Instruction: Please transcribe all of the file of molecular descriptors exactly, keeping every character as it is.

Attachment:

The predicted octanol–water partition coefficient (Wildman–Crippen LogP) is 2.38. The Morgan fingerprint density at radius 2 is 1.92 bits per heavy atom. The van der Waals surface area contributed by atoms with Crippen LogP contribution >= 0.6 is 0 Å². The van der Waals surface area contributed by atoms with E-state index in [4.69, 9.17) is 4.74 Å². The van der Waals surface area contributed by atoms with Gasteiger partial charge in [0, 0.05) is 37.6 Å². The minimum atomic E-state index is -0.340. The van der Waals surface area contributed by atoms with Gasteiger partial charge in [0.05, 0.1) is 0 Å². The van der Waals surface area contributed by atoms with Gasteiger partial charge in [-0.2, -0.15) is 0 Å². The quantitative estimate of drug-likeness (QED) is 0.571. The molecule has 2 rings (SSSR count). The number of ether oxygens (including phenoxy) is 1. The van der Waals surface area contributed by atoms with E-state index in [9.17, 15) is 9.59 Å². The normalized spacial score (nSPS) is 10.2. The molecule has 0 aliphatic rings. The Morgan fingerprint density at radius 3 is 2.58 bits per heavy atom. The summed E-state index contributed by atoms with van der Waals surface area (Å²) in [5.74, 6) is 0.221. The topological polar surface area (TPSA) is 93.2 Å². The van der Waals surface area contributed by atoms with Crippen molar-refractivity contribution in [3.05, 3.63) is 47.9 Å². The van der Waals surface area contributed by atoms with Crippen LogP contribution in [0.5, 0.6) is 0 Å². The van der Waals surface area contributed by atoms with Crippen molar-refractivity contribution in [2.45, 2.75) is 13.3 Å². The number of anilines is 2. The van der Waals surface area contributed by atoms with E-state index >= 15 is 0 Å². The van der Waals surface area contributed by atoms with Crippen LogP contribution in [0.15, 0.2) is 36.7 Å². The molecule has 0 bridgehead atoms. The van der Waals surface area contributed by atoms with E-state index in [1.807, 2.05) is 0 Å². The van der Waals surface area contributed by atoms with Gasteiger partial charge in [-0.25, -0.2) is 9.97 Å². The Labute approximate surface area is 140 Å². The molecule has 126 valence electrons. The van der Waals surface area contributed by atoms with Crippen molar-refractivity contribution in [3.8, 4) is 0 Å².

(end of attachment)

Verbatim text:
The predicted octanol–water partition coefficient (Wildman–Crippen LogP) is 2.38. The Morgan fingerprint density at radius 2 is 1.92 bits per heavy atom. The van der Waals surface area contributed by atoms with Crippen LogP contribution >= 0.6 is 0 Å². The van der Waals surface area contributed by atoms with E-state index in [4.69, 9.17) is 4.74 Å². The van der Waals surface area contributed by atoms with Gasteiger partial charge in [0, 0.05) is 37.6 Å². The minimum atomic E-state index is -0.340. The van der Waals surface area contributed by atoms with Gasteiger partial charge in [0.05, 0.1) is 0 Å². The van der Waals surface area contributed by atoms with Gasteiger partial charge in [-0.2, -0.15) is 0 Å². The quantitative estimate of drug-likeness (QED) is 0.571. The molecule has 2 rings (SSSR count). The number of ether oxygens (including phenoxy) is 1. The van der Waals surface area contributed by atoms with E-state index in [9.17, 15) is 9.59 Å². The normalized spacial score (nSPS) is 10.2. The molecule has 0 aliphatic rings. The Morgan fingerprint density at radius 3 is 2.58 bits per heavy atom. The summed E-state index contributed by atoms with van der Waals surface area (Å²) in [5.74, 6) is 0.221. The topological polar surface area (TPSA) is 93.2 Å². The van der Waals surface area contributed by atoms with Crippen molar-refractivity contribution in [3.05, 3.63) is 47.9 Å². The van der Waals surface area contributed by atoms with Crippen LogP contribution in [0.5, 0.6) is 0 Å². The van der Waals surface area contributed by atoms with Crippen molar-refractivity contribution in [2.45, 2.75) is 13.3 Å². The number of anilines is 2. The van der Waals surface area contributed by atoms with E-state index >= 15 is 0 Å². The van der Waals surface area contributed by atoms with Crippen LogP contribution in [0.15, 0.2) is 36.7 Å². The molecule has 0 bridgehead atoms. The van der Waals surface area contributed by atoms with E-state index in [1.807, 2.05) is 0 Å². The van der Waals surface area contributed by atoms with Gasteiger partial charge in [-0.25, -0.2) is 9.97 Å². The Labute approximate surface area is 140 Å². The molecule has 126 valence electrons. The van der Waals surface area contributed by atoms with Crippen molar-refractivity contribution in [3.8, 4) is 0 Å².